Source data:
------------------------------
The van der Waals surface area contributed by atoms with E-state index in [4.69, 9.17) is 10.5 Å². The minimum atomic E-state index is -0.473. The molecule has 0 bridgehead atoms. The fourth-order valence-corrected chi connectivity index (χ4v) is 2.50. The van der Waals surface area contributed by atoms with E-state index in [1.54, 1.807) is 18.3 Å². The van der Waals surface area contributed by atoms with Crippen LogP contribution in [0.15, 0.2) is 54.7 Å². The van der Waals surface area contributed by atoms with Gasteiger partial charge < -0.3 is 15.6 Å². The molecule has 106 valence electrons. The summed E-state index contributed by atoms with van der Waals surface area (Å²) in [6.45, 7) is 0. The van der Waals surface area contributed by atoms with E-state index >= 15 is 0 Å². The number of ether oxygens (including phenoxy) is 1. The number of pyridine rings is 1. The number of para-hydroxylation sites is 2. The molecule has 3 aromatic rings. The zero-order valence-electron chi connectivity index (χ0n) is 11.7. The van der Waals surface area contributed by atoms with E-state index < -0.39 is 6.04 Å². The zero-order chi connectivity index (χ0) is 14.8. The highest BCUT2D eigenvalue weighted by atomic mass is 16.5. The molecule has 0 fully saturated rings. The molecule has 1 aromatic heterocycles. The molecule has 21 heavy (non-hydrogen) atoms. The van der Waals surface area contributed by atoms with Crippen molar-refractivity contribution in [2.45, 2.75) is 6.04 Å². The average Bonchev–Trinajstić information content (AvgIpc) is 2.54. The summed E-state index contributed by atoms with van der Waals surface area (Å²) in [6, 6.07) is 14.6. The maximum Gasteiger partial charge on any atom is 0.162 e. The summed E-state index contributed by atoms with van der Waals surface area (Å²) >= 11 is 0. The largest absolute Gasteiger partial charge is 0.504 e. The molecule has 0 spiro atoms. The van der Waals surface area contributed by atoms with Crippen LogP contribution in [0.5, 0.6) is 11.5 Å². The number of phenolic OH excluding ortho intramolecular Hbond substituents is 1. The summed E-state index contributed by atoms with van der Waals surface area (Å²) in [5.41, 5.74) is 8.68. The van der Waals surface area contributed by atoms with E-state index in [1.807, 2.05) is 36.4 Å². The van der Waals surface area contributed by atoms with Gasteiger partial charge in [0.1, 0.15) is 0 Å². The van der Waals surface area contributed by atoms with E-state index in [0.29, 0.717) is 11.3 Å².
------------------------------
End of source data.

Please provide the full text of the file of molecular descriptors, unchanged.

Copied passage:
The van der Waals surface area contributed by atoms with E-state index in [4.69, 9.17) is 10.5 Å². The minimum atomic E-state index is -0.473. The molecule has 0 bridgehead atoms. The fourth-order valence-corrected chi connectivity index (χ4v) is 2.50. The van der Waals surface area contributed by atoms with E-state index in [1.54, 1.807) is 18.3 Å². The van der Waals surface area contributed by atoms with Crippen LogP contribution in [0.15, 0.2) is 54.7 Å². The van der Waals surface area contributed by atoms with Gasteiger partial charge < -0.3 is 15.6 Å². The molecule has 106 valence electrons. The summed E-state index contributed by atoms with van der Waals surface area (Å²) in [6.45, 7) is 0. The van der Waals surface area contributed by atoms with E-state index >= 15 is 0 Å². The number of ether oxygens (including phenoxy) is 1. The number of pyridine rings is 1. The number of para-hydroxylation sites is 2. The molecule has 3 aromatic rings. The zero-order valence-electron chi connectivity index (χ0n) is 11.7. The van der Waals surface area contributed by atoms with E-state index < -0.39 is 6.04 Å². The zero-order chi connectivity index (χ0) is 14.8. The highest BCUT2D eigenvalue weighted by atomic mass is 16.5. The molecule has 0 fully saturated rings. The molecule has 1 aromatic heterocycles. The molecule has 21 heavy (non-hydrogen) atoms. The van der Waals surface area contributed by atoms with Crippen molar-refractivity contribution in [2.45, 2.75) is 6.04 Å². The average Bonchev–Trinajstić information content (AvgIpc) is 2.54. The summed E-state index contributed by atoms with van der Waals surface area (Å²) in [6, 6.07) is 14.6. The maximum Gasteiger partial charge on any atom is 0.162 e. The summed E-state index contributed by atoms with van der Waals surface area (Å²) >= 11 is 0. The largest absolute Gasteiger partial charge is 0.504 e. The molecule has 0 spiro atoms. The van der Waals surface area contributed by atoms with Crippen LogP contribution in [0.5, 0.6) is 11.5 Å². The number of phenolic OH excluding ortho intramolecular Hbond substituents is 1. The summed E-state index contributed by atoms with van der Waals surface area (Å²) in [5.41, 5.74) is 8.68. The van der Waals surface area contributed by atoms with E-state index in [1.807, 2.05) is 36.4 Å². The van der Waals surface area contributed by atoms with Gasteiger partial charge in [0.1, 0.15) is 0 Å². The van der Waals surface area contributed by atoms with E-state index in [0.29, 0.717) is 11.3 Å².